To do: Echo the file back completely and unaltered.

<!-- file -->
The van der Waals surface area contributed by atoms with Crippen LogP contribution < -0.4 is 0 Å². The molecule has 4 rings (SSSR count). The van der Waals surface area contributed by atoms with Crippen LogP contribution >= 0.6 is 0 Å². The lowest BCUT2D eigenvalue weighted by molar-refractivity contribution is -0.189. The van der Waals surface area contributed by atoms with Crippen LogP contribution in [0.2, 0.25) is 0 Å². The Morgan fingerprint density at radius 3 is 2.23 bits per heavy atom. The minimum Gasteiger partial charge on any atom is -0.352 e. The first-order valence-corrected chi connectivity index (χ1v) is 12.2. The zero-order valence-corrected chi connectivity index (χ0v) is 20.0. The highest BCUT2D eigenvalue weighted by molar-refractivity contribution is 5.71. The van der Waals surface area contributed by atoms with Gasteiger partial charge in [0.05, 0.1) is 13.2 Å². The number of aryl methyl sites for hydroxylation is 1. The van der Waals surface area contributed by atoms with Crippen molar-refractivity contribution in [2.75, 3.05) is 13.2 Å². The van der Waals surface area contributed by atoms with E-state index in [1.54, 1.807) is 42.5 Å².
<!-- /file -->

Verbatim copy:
The van der Waals surface area contributed by atoms with Crippen LogP contribution < -0.4 is 0 Å². The molecule has 4 rings (SSSR count). The van der Waals surface area contributed by atoms with Crippen LogP contribution >= 0.6 is 0 Å². The lowest BCUT2D eigenvalue weighted by molar-refractivity contribution is -0.189. The van der Waals surface area contributed by atoms with Crippen LogP contribution in [0.2, 0.25) is 0 Å². The Morgan fingerprint density at radius 3 is 2.23 bits per heavy atom. The minimum Gasteiger partial charge on any atom is -0.352 e. The first-order valence-corrected chi connectivity index (χ1v) is 12.2. The zero-order valence-corrected chi connectivity index (χ0v) is 20.0. The highest BCUT2D eigenvalue weighted by molar-refractivity contribution is 5.71. The van der Waals surface area contributed by atoms with Gasteiger partial charge in [0.05, 0.1) is 13.2 Å². The number of aryl methyl sites for hydroxylation is 1. The van der Waals surface area contributed by atoms with Crippen molar-refractivity contribution in [2.75, 3.05) is 13.2 Å². The van der Waals surface area contributed by atoms with E-state index in [1.54, 1.807) is 42.5 Å².